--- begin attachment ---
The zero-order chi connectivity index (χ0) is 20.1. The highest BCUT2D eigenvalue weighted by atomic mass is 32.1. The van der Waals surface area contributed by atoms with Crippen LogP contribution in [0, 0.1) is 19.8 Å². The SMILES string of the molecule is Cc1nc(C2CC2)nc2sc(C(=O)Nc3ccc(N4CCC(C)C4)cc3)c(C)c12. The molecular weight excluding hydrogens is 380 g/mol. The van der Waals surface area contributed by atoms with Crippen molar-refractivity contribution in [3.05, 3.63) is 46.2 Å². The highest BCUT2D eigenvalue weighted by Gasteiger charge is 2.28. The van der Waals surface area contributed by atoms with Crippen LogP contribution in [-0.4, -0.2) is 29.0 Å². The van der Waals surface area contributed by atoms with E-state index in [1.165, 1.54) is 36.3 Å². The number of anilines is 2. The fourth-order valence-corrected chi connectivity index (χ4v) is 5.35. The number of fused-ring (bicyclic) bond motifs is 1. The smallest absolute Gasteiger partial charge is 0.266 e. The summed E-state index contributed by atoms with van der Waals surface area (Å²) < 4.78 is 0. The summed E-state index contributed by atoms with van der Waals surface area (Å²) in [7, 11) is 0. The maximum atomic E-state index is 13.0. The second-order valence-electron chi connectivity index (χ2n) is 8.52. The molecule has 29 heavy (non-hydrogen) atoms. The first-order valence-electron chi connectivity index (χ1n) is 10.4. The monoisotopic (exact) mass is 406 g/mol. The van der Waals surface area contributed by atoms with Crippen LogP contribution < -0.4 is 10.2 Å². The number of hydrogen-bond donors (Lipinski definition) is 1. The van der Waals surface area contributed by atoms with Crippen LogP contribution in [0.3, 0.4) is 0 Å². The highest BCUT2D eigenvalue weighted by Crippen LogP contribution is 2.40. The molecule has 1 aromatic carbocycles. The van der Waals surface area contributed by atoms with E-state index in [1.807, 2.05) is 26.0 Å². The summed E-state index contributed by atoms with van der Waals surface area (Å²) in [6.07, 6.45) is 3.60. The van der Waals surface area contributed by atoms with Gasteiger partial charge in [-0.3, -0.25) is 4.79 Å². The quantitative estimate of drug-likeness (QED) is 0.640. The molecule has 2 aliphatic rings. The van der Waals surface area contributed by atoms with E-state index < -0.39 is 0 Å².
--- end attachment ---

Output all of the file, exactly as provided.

The zero-order chi connectivity index (χ0) is 20.1. The highest BCUT2D eigenvalue weighted by atomic mass is 32.1. The van der Waals surface area contributed by atoms with Crippen LogP contribution in [0, 0.1) is 19.8 Å². The SMILES string of the molecule is Cc1nc(C2CC2)nc2sc(C(=O)Nc3ccc(N4CCC(C)C4)cc3)c(C)c12. The molecular weight excluding hydrogens is 380 g/mol. The van der Waals surface area contributed by atoms with Crippen molar-refractivity contribution in [3.05, 3.63) is 46.2 Å². The highest BCUT2D eigenvalue weighted by Gasteiger charge is 2.28. The van der Waals surface area contributed by atoms with Crippen LogP contribution in [-0.4, -0.2) is 29.0 Å². The van der Waals surface area contributed by atoms with E-state index in [1.165, 1.54) is 36.3 Å². The number of anilines is 2. The fourth-order valence-corrected chi connectivity index (χ4v) is 5.35. The number of fused-ring (bicyclic) bond motifs is 1. The smallest absolute Gasteiger partial charge is 0.266 e. The summed E-state index contributed by atoms with van der Waals surface area (Å²) < 4.78 is 0. The summed E-state index contributed by atoms with van der Waals surface area (Å²) in [7, 11) is 0. The maximum atomic E-state index is 13.0. The second-order valence-electron chi connectivity index (χ2n) is 8.52. The molecule has 29 heavy (non-hydrogen) atoms. The first-order valence-electron chi connectivity index (χ1n) is 10.4. The monoisotopic (exact) mass is 406 g/mol. The van der Waals surface area contributed by atoms with Crippen LogP contribution < -0.4 is 10.2 Å². The number of hydrogen-bond donors (Lipinski definition) is 1. The van der Waals surface area contributed by atoms with Crippen LogP contribution in [0.3, 0.4) is 0 Å². The highest BCUT2D eigenvalue weighted by Crippen LogP contribution is 2.40. The molecule has 1 aromatic carbocycles. The van der Waals surface area contributed by atoms with E-state index in [1.807, 2.05) is 26.0 Å². The summed E-state index contributed by atoms with van der Waals surface area (Å²) in [6.07, 6.45) is 3.60. The van der Waals surface area contributed by atoms with Gasteiger partial charge in [-0.3, -0.25) is 4.79 Å². The quantitative estimate of drug-likeness (QED) is 0.640. The molecule has 2 aliphatic rings. The van der Waals surface area contributed by atoms with E-state index < -0.39 is 0 Å².